Chef Homaro Cantu thinks that the berry could revolutionize the way we feed the world by making grasses and other wild bitter plants palatable.
In 1850, the British Army Medical Department posted Dr. William F. Daniell, a surgeon, to Africa's Gold Coast. Daniell treated soldiers with Western medicines, but he also looked into native remedies, including cola nuts (which he later discovered had intense pharmacological effects) and a "Miraculous berry of Western Africa" he called Synsepalum dulcificum.
Most of us are familiar with the kola nut, but the miracle berry has only recently been making appearances—first in scientific literature and then in stories about recreational "flavor-tripping" parties. Because the fruit contains a glycoprotein called miraculin, it masks some of our sour taste bud receptors and causes the brain to misinterpret some foods as sweet. (But much like stevia, another super-sweet sugar alternative, the Food and Drug Administration denied its use as a food additive in the 1970s.)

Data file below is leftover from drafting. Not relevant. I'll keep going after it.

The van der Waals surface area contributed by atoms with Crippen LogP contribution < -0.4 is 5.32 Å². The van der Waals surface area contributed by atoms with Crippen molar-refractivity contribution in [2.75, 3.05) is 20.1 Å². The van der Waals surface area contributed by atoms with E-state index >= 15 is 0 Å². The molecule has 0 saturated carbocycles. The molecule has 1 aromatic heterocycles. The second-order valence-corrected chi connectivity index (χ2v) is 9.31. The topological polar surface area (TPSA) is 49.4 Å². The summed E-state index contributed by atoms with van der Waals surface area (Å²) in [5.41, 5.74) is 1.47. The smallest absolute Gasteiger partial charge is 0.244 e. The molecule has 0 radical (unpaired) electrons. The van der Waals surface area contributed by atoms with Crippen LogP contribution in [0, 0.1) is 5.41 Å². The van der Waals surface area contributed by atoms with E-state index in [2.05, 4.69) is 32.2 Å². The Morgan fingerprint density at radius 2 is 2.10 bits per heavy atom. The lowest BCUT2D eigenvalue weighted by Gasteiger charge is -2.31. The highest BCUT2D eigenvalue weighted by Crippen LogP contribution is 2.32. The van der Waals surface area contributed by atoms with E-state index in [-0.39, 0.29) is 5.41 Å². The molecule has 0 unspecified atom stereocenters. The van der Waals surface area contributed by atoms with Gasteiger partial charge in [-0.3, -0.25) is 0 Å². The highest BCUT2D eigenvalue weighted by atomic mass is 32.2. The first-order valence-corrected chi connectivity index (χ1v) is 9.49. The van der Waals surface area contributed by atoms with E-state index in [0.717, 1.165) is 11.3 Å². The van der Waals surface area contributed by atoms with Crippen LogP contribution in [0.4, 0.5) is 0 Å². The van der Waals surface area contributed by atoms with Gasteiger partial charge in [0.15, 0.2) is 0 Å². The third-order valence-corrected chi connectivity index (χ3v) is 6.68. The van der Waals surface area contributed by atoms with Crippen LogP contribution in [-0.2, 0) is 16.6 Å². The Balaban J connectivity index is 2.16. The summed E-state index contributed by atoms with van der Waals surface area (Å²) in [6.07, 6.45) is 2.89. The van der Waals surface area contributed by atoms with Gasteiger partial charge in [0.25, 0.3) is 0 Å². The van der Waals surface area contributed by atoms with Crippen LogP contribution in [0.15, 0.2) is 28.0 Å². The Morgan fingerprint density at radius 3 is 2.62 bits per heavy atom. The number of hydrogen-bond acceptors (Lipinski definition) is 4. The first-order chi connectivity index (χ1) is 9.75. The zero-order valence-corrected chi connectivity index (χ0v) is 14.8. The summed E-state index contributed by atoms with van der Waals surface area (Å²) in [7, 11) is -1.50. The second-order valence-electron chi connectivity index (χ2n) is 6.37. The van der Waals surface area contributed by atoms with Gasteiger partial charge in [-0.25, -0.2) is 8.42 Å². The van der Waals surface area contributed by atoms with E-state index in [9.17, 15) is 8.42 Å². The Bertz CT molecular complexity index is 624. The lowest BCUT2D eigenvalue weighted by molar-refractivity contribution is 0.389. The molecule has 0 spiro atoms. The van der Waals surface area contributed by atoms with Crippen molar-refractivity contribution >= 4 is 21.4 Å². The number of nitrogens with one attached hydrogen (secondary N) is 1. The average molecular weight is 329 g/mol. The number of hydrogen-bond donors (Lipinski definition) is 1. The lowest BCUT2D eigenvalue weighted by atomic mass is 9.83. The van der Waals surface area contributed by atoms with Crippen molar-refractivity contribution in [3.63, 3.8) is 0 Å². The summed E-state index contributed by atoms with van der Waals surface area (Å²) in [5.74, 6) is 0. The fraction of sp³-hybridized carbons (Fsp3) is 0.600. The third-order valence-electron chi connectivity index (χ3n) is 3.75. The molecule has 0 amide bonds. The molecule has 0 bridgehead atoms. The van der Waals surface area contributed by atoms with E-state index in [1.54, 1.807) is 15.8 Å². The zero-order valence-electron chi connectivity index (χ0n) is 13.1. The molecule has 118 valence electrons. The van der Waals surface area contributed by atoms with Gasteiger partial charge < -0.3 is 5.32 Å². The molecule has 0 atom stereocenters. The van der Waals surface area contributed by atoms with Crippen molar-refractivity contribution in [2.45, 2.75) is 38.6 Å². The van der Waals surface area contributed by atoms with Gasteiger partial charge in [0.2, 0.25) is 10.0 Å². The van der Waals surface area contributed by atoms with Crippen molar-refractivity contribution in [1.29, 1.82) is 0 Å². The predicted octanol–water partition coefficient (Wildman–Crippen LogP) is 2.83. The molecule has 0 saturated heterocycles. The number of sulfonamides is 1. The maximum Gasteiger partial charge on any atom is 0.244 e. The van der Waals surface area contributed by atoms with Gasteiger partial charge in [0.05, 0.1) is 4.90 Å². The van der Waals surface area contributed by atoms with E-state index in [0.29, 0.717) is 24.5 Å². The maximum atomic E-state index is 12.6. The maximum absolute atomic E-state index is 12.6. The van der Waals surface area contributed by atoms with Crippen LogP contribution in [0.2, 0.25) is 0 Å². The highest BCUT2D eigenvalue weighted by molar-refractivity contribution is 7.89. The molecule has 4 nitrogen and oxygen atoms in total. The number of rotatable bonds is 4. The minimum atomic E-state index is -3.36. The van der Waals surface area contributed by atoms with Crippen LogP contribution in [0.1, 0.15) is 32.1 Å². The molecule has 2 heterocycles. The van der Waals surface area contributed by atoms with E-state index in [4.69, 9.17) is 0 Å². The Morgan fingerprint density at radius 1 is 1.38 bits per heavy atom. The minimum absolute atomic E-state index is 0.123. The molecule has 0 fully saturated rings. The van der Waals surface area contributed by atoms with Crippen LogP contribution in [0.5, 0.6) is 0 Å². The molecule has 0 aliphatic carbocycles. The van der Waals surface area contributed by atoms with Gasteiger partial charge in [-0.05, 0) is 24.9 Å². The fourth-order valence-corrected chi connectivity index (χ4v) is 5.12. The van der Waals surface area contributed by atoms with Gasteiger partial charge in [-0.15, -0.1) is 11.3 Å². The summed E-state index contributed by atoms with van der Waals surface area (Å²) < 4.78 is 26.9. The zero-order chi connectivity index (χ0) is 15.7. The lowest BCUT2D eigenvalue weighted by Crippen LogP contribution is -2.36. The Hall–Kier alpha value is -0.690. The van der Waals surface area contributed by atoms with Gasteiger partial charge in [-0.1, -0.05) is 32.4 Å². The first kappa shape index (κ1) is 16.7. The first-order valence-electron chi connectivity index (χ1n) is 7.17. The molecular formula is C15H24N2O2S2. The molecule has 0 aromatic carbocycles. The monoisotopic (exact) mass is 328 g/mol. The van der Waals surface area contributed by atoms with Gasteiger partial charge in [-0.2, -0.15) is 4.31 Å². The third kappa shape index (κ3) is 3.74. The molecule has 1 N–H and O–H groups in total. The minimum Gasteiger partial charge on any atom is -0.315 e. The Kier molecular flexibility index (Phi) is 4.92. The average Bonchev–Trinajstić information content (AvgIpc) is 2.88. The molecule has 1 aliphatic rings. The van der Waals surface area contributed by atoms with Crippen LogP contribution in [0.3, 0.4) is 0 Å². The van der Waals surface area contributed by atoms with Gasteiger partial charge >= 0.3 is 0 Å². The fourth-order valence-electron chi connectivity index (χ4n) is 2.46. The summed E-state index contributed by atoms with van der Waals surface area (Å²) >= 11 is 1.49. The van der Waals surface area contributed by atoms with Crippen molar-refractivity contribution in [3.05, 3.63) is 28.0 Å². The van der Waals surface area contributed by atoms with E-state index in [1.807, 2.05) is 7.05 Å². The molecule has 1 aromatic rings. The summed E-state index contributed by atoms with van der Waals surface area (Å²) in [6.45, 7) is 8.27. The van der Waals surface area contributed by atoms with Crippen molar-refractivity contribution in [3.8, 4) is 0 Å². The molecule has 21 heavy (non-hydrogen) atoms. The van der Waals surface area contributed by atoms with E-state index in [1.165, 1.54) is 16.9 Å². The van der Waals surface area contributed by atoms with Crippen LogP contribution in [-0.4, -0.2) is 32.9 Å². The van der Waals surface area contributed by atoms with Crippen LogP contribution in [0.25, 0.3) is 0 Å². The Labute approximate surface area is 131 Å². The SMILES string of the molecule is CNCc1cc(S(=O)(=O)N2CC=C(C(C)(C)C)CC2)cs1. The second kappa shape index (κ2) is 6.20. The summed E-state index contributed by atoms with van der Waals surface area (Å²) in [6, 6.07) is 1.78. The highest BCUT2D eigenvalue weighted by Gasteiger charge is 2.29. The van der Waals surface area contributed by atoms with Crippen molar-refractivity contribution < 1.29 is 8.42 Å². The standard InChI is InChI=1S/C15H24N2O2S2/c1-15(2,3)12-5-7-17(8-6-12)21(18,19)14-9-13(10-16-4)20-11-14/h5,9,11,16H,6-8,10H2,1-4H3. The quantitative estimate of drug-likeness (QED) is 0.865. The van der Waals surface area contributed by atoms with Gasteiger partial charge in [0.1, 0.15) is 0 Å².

Now, the berry's being touted by chef Homaro Cantu. At this year's TED2011, Cantu suggested that the berry could revolutionize the way we feed the world by making grasses and other wild bitter plants palatable.
He can envision distributing instructive videos and other materials to aid workers that could teach people how to cook the grasses in more appetizing ways – perhaps even an application that would allow people to scroll over a digital map of their region to see the edible grasses available and the best ways to cook them.\n
While the talks aren't live yet, you can watch him explain the berry on his show "Future Foods."
What do you think? Could a berry be a panacea or is this an over-simplistic solution to the very complex problem of global hunger?